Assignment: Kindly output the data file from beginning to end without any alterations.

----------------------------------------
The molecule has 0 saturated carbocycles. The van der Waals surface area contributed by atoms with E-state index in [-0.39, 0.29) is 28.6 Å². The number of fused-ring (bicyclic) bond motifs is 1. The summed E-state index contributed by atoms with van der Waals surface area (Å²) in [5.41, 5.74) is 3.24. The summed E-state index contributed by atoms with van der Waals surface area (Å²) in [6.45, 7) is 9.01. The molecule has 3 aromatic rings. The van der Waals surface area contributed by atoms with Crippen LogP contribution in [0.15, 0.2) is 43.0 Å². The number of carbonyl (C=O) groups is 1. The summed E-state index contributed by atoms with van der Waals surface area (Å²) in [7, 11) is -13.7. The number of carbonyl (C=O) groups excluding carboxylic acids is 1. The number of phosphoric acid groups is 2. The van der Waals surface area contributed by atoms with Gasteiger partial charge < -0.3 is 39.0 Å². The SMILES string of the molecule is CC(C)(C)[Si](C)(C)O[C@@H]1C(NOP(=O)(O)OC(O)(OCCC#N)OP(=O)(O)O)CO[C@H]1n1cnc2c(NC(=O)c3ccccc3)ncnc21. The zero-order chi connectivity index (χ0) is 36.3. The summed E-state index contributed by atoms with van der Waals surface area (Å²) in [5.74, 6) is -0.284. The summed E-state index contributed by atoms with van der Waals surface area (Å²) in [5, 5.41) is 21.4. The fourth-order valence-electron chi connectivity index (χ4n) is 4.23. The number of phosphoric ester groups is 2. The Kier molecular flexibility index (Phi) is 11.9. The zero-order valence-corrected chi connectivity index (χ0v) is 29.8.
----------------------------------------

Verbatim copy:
The molecule has 0 saturated carbocycles. The van der Waals surface area contributed by atoms with E-state index in [-0.39, 0.29) is 28.6 Å². The number of fused-ring (bicyclic) bond motifs is 1. The summed E-state index contributed by atoms with van der Waals surface area (Å²) in [5.41, 5.74) is 3.24. The summed E-state index contributed by atoms with van der Waals surface area (Å²) in [6.45, 7) is 9.01. The molecule has 3 aromatic rings. The van der Waals surface area contributed by atoms with Crippen LogP contribution in [0.15, 0.2) is 43.0 Å². The number of carbonyl (C=O) groups is 1. The summed E-state index contributed by atoms with van der Waals surface area (Å²) in [7, 11) is -13.7. The number of carbonyl (C=O) groups excluding carboxylic acids is 1. The number of phosphoric acid groups is 2. The van der Waals surface area contributed by atoms with Gasteiger partial charge < -0.3 is 39.0 Å². The SMILES string of the molecule is CC(C)(C)[Si](C)(C)O[C@@H]1C(NOP(=O)(O)OC(O)(OCCC#N)OP(=O)(O)O)CO[C@H]1n1cnc2c(NC(=O)c3ccccc3)ncnc21. The zero-order chi connectivity index (χ0) is 36.3. The summed E-state index contributed by atoms with van der Waals surface area (Å²) in [5.74, 6) is -0.284. The summed E-state index contributed by atoms with van der Waals surface area (Å²) in [5, 5.41) is 21.4. The fourth-order valence-electron chi connectivity index (χ4n) is 4.23. The number of phosphoric ester groups is 2. The Kier molecular flexibility index (Phi) is 11.9. The zero-order valence-corrected chi connectivity index (χ0v) is 29.8.